Darren McDowell: Surviving a crisis as a family business - are family firms more resilient?
IN our series looking at the recent survey conducted by DCU Business School on family businesses across the island of Ireland, this week we turn to the resilience of family businesses.
BEEN THERE, DONE THAT
When it comes to overcoming turbulent times, multi-generational family businesses have an advantage. By their very existence, they’ve demonstrated the ability to overcome significant hurdles and evolve to meet changing markets and demands—often while honouring past legacies and maintaining the family’s core values.
Of those CEOs who were involved in the recent survey, many viewed Covid-19 as another challenge that can be overcome, citing previous hardship and troublesome times as “inspiration.”
Family businesses in the study reported surviving world wars, turbulent industry cycles, global recessions, interest rate hikes, overdraft squeezes, among other significant events. One retail company even recounted “surviving regular bombings” of their premises during the Northern Ireland conflict. “Resilience was crucial in order to survive that difficult period,” recalled the third-generation CEO.
Family businesses are known for taking a long-term approach to decisions. Leaders often invest with a 10- or 20-year horizon, planning for their children and grandchildren to own the business in the future.
This perspective is often shaped by leaders who have a great depth of knowledge and experience due, in part, to the longer average tenures of family business CEOs. Chief executives who participated in the study reported an average tenure of 24 years, compared to an average CEO tenure of six years in a multinational.
Family businesses have a commitment to continuity and demonstrate a resilient mindset in the face of adversity. The findings support global research which finds that family businesses outperform their non-family counterparts during economic downturns.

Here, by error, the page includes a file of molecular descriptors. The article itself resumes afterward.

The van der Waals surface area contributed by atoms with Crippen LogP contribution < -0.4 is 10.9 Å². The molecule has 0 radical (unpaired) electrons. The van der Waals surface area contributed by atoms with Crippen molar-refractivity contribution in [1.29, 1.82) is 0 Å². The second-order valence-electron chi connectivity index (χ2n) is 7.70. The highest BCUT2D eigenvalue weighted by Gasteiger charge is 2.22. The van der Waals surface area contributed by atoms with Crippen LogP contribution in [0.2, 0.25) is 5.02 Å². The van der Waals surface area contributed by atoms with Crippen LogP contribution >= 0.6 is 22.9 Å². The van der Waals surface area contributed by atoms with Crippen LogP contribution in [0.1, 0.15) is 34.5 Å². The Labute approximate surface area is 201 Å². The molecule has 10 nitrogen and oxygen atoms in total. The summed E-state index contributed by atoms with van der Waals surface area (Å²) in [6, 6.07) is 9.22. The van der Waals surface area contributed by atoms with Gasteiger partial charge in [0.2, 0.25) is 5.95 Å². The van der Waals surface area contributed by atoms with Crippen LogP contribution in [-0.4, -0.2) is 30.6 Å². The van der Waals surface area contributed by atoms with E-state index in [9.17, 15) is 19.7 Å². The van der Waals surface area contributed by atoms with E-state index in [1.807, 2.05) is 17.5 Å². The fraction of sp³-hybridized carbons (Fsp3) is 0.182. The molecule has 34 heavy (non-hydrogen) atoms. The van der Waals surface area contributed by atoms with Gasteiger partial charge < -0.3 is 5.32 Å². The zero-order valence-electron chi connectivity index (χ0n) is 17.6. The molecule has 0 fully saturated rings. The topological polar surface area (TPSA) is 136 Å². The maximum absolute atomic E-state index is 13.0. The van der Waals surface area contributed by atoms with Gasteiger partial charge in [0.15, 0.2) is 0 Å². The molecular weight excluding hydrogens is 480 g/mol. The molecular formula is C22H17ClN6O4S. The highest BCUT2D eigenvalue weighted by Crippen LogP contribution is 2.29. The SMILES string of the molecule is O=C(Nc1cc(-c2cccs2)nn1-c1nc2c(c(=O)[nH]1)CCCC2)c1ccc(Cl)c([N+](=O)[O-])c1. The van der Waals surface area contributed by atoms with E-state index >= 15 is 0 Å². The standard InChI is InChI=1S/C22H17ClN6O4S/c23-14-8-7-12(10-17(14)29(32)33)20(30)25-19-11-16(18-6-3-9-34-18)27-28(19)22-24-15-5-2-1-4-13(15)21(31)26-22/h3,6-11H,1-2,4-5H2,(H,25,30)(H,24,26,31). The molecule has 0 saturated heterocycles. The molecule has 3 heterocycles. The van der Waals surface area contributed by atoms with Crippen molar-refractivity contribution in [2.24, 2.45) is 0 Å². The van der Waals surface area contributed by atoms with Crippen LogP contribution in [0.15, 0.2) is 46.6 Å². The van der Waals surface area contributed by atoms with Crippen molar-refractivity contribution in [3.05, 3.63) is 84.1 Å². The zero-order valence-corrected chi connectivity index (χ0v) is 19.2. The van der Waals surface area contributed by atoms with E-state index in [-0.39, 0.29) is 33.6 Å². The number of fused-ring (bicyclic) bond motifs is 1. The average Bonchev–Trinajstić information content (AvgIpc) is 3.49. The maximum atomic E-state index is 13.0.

Family-owned enterprises can also be more patient when it comes to financial returns—they are not under the same pressure as public firms who report to shareholders on a quarterly basis. Furthermore, family businesses with leaner cost structures are less likely to have to do major lay-offs. This tendency to put the long-term interests of the business first can help family businesses ride out the storm.
In our experience of advising family firms, owners grow up with the sense that the businesses money is the family’s money and as a result they often do a good job of keeping expenses under control. Those businesses who show true resilience take advantage of family ownership structures to preserve the financial position for the business in the long term.
ADVICE FROM OTHER FAMILY BUSINESSES
The DCU business school survey asked family business CEOs across Ireland what one piece of practical and motivating advice they would give to other family firms during a crisis.
“How To Cope With The Business Challenges Brought On By The Covid 19 Crisis” includes words of wisdom from 40 CEOs across areas including leadership and management, strategy and finances.
You can download your free copy of this e-book at https://www.harbinson-mulholland.com/ where you can also find out more about our work with Family Businesses and the NI Family Business Forum.
:: Darren McDowell is senior partner at Harbinson Mulholland (www.Harbinson-mulholland.com) and has been advising family firms for 20 years.